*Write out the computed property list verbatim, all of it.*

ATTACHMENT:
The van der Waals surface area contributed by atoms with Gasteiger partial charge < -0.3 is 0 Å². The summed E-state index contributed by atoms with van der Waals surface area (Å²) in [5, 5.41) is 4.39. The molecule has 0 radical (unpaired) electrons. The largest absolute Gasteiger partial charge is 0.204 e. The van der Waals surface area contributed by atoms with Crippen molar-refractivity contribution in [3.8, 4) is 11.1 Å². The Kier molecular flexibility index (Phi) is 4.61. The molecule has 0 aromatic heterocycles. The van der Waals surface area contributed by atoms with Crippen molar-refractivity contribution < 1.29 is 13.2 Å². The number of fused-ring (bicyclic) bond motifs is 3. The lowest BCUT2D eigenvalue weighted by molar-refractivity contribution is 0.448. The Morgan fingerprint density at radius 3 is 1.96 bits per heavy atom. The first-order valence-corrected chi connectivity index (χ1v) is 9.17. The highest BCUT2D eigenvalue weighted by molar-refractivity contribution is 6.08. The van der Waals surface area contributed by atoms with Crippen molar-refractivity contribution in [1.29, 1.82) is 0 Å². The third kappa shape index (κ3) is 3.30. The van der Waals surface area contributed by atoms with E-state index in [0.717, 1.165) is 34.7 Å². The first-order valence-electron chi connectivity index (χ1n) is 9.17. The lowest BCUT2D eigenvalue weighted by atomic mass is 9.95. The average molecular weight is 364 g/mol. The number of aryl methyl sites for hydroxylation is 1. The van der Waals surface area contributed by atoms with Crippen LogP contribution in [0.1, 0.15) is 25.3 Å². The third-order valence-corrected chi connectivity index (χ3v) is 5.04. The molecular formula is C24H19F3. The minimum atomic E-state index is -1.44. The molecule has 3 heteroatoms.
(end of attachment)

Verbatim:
The van der Waals surface area contributed by atoms with Gasteiger partial charge < -0.3 is 0 Å². The summed E-state index contributed by atoms with van der Waals surface area (Å²) in [5, 5.41) is 4.39. The molecule has 0 radical (unpaired) electrons. The largest absolute Gasteiger partial charge is 0.204 e. The van der Waals surface area contributed by atoms with Crippen molar-refractivity contribution in [3.8, 4) is 11.1 Å². The Kier molecular flexibility index (Phi) is 4.61. The molecule has 0 aromatic heterocycles. The van der Waals surface area contributed by atoms with Crippen molar-refractivity contribution < 1.29 is 13.2 Å². The number of fused-ring (bicyclic) bond motifs is 3. The lowest BCUT2D eigenvalue weighted by molar-refractivity contribution is 0.448. The Morgan fingerprint density at radius 3 is 1.96 bits per heavy atom. The first-order valence-corrected chi connectivity index (χ1v) is 9.17. The highest BCUT2D eigenvalue weighted by molar-refractivity contribution is 6.08. The van der Waals surface area contributed by atoms with Crippen molar-refractivity contribution in [1.29, 1.82) is 0 Å². The third kappa shape index (κ3) is 3.30. The van der Waals surface area contributed by atoms with E-state index in [0.717, 1.165) is 34.7 Å². The first-order valence-electron chi connectivity index (χ1n) is 9.17. The lowest BCUT2D eigenvalue weighted by atomic mass is 9.95. The average molecular weight is 364 g/mol. The number of aryl methyl sites for hydroxylation is 1. The van der Waals surface area contributed by atoms with Crippen LogP contribution in [0.1, 0.15) is 25.3 Å². The third-order valence-corrected chi connectivity index (χ3v) is 5.04. The molecular formula is C24H19F3. The minimum atomic E-state index is -1.44. The molecule has 3 heteroatoms.